FINAL THOUGHTS (a bunch of them)
When we first began testing with this processor the natural inclination is to do the standard ‘2700K vs. 3820″ review that has been the norm with several reviews already.
To us that just didn’t make sense as we felt that it is truly comparing two different platforms that are designed for different classes of users. It just strikes me as incredibly narrow minded to compare the two platforms to one other. The P67 platform is for the general users, and the X79 is for the power users. This has been stated by Intel since the inception of the platform, and they have delivered on that.
It is easy to make blanket statements such as “If you don’t need 40 PCIe lanes, you don’t need the 3820”, but that doesn’t make sense to the overwhelming majority of users. What about the functionality that those extra PCIe lanes afford the user?
How many P67 chipsets have 12 SATA ports and 12 USB ports? With the X79 Chipset, this is possible. This type of connectivity is the result of the extra PCIe lanes, not to mention that this chipset is PCIe 3.0 out of the box. There are also users who would require the extra lanes for multiple-GPU setups and those who utilize RAID controllers.
In a sense this gives the chipset an ‘on-the-fence’ approach, a blurring of the lines between an enterprise class workstation and a consumer level product. With the newer stepping of X79 motherboards there will be sure to be some great improvements ahead.
The users who need the performance of 32+GB of RAM, the increased memory bandwidth, or the plethora of connections that come with the X79 chipset already know what they need, so the question becomes which processor to buy.
The entry level pricing of the Sandy Bridge Extreme six core chips is very costly, with the cheapest coming in around $600.00 USD. For those users who need the X79 functionality, this can be a tough pill to swallow. The 3820 comes in and fills a nice gap in pricing for Intel with this chipset. At roughly $319.00 this processor does have a lot to offer.
The performance in single threaded applications can be at or above the performance of its six core counterparts. This is very important for users as many would mistakenly think that the 6 core processor is faster or more powerful in all applications. This simply is not the case.
We did a lot of power testing over the course of our testing, and why might not be clear to many readers beyond how it might affect their utility bills.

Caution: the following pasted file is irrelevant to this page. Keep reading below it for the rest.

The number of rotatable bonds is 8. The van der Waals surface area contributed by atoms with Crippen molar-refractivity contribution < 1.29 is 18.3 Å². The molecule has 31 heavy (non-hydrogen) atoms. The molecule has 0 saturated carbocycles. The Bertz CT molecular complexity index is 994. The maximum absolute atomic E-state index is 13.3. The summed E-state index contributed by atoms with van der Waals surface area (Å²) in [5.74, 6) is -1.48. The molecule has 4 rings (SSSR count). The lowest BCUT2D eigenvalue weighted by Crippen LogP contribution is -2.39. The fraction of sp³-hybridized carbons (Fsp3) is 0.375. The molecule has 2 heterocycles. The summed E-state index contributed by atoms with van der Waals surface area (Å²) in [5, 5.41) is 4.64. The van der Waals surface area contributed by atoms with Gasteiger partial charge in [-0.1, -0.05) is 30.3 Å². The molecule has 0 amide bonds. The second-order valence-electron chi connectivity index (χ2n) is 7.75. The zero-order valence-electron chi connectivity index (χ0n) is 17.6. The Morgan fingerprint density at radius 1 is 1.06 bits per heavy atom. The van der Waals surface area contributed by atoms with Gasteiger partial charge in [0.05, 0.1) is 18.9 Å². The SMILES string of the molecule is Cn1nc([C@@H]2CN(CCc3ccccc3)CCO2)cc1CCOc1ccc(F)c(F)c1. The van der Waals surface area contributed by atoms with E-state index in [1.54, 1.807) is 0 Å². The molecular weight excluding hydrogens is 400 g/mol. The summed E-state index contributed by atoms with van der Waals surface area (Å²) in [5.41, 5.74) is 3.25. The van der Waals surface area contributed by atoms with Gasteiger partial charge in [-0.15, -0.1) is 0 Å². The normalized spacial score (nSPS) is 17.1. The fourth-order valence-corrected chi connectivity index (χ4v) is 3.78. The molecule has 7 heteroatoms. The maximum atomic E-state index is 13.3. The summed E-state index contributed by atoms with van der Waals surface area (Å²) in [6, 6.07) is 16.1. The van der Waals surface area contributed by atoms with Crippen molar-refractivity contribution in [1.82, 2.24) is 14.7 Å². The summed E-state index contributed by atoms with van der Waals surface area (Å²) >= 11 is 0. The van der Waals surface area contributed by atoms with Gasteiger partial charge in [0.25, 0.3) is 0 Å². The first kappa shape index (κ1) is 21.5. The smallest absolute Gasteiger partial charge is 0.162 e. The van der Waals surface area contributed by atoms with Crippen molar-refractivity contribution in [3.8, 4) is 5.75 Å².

Power also equals heat. The more power that is consumed generates more heat that must be dealt with. Fans must eventually be used in 99 percent of applications to cool the processor, even when using liquid cooling. Even with water cooling, at the end of the water line there will be a radiator with a fan on it. Fans also tend to be the chief generator of noise in any computer. The less heat that has been generated by the processor means cooler performance and less fan and noise needed to handle that heat output.
Power usage also directly leads to heat dumped into the users case. Extremely hot processors lead to hot cases, and with GPUs becoming larger and hotter there certainly is no lack of heat sources in the computer case.
One key consideration over the years for many to use AMD processors is the fact that they operate with a much lower power threshold, so they operate quietly and efficiently. At the end of the day less power consumption leads to a cooler, quieter computer! It also provides higher headroom for overclocking, and facilitates using smaller, quieter cooling solutions. Intel has really delivered in this respect with the 3820.
A good balance must be struck when it comes to several of these considerations. Price V Power is a huge consideration in terms of sheer performance as well. The 3820 performs very well when compared to the other solutions on the X79 Chipset. It is quite simply amazing to see the 3820 actually outperform the 3930K in several areas of our PCMark Vantage testing.
One big takeaway here is that the performance from 6 cores is seen very sparingly in real life usage for a huge percentage of users. The 3930K is extremely powerful , and for those who need that power, it is a wonderful processor. For gaming and general use computers, one would rarely, if ever, witness a benefit from the extra cores. In situations (the vast majority) where the extra cores are never used, the 3820 will give you equal or faster performance while consuming drastically lower amounts of power, be it overclocked or not.
If you are looking for the X79 Chipset and a good CPU at a reasonable price, the i7-3820 certainly fits the bill!